Winfried Georg Sebald is a modern German writer, poet and literary scolar, essayist, teacher of literature in England. The main theme of his work is the theme of rethinking of the world history, searching for historical justice. Sebald is the author of four novels, numerous essays and articles. The novel Austerlitz is the fourth and last novel of the writer, published in 2001. A few months after the publication of the book, the author died in a car accident. Some literary critics try to put Sebald’s work on par the works of Proust, Kafka and Nabokov. It is completely useless. Sebald is a new phenomenon in German literature. Only time can evaluate his work.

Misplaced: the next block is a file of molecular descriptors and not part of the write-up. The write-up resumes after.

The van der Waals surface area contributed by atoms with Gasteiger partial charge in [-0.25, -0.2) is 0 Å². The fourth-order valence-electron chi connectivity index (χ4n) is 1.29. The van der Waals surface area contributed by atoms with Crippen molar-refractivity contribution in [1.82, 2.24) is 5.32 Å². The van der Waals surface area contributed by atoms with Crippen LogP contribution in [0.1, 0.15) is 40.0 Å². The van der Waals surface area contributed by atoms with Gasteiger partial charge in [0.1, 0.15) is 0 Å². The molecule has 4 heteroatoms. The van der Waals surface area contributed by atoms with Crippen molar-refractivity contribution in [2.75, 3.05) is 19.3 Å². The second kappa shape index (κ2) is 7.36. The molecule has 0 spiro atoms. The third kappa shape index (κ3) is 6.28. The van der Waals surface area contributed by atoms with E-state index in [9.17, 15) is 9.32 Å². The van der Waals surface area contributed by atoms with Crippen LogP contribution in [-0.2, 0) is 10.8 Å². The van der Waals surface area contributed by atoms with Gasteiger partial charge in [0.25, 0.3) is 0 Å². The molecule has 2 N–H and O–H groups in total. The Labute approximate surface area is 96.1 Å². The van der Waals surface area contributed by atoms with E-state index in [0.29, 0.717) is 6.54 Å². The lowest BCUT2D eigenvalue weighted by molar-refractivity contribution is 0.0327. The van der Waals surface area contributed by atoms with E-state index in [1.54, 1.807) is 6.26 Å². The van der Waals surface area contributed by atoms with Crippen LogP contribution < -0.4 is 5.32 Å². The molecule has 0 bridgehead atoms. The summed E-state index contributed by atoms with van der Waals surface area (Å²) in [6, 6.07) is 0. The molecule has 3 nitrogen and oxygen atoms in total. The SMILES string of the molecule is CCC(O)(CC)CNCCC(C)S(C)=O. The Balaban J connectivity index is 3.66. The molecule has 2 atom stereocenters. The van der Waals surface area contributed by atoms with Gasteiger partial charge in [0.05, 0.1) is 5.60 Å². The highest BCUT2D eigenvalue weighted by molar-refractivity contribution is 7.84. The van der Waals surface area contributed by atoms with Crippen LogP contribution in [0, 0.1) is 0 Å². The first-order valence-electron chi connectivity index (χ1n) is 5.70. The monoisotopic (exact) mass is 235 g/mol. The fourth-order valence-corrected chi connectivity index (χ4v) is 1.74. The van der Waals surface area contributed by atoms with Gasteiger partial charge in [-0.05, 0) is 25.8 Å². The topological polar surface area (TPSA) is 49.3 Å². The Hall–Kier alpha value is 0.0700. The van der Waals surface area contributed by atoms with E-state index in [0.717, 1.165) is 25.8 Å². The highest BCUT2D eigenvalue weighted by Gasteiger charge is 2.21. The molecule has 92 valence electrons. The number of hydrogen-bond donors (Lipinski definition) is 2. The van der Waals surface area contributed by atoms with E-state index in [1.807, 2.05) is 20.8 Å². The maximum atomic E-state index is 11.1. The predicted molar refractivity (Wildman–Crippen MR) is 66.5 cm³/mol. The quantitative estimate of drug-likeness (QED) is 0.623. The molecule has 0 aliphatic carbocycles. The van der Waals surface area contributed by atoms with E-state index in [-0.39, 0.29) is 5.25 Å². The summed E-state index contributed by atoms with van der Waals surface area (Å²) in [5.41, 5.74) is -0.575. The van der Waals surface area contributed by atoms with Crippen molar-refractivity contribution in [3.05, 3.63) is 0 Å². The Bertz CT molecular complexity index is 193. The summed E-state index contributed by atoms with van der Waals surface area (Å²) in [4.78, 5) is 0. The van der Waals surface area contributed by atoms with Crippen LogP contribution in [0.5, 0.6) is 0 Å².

The book is very unusual. It is the first book in the last few years, which I had to reread sometimes to realize what I just have read. The book contains a lot of information that satisfies my architectural curiosity, and a lot of thoughts, and details about the most diverse aspects of life… It is also written in a very uneasy form – in consists of the long sentences, the thought in which goes so far from its beginning that It becomes almost unimportant, how much real sentences could be here. The story of Jacques Austerlitz, about which the nameless hero tells us, is a complicated sad story of a man looking for his roots, fragments of which there are all over Europe. The plot of the novel, at first glance, is quite simple. Once, in Antwerp, the nameless main hero of the novel meets with the weird man Jacques Austerlitz. They bagan to talk. In fact, the whole book is a dialogue of two heroes, but the speech of Austerlitz prevails. He is a tireless narrator with a huge range of interests, including modern and ancient architecture, engineering and world history. He knows a lot of facts about the construction of railway stations, bridges and engineering structures. Adding to the text a series of black and white photographs of a variety of subjects (from photo stations to photo tombstones), the author gives to the novel a kind of note of documentary. Austerlitz is very remarkable. Born in the Czech Republic, he was taken to England in 1941 when he was five years old to be saved from the the fascists. And having lived for forty years in England, he was completely unaware of a his origin. Austerlitz decides to find his roots. He goes to the Czech Republic, France, Austria and Germany, and, at last, finds his origin. This story of his investigation he tells an anonymous hero, and he tells us. This is a double narrative, a retelling of the story of Jacques Austerlitz.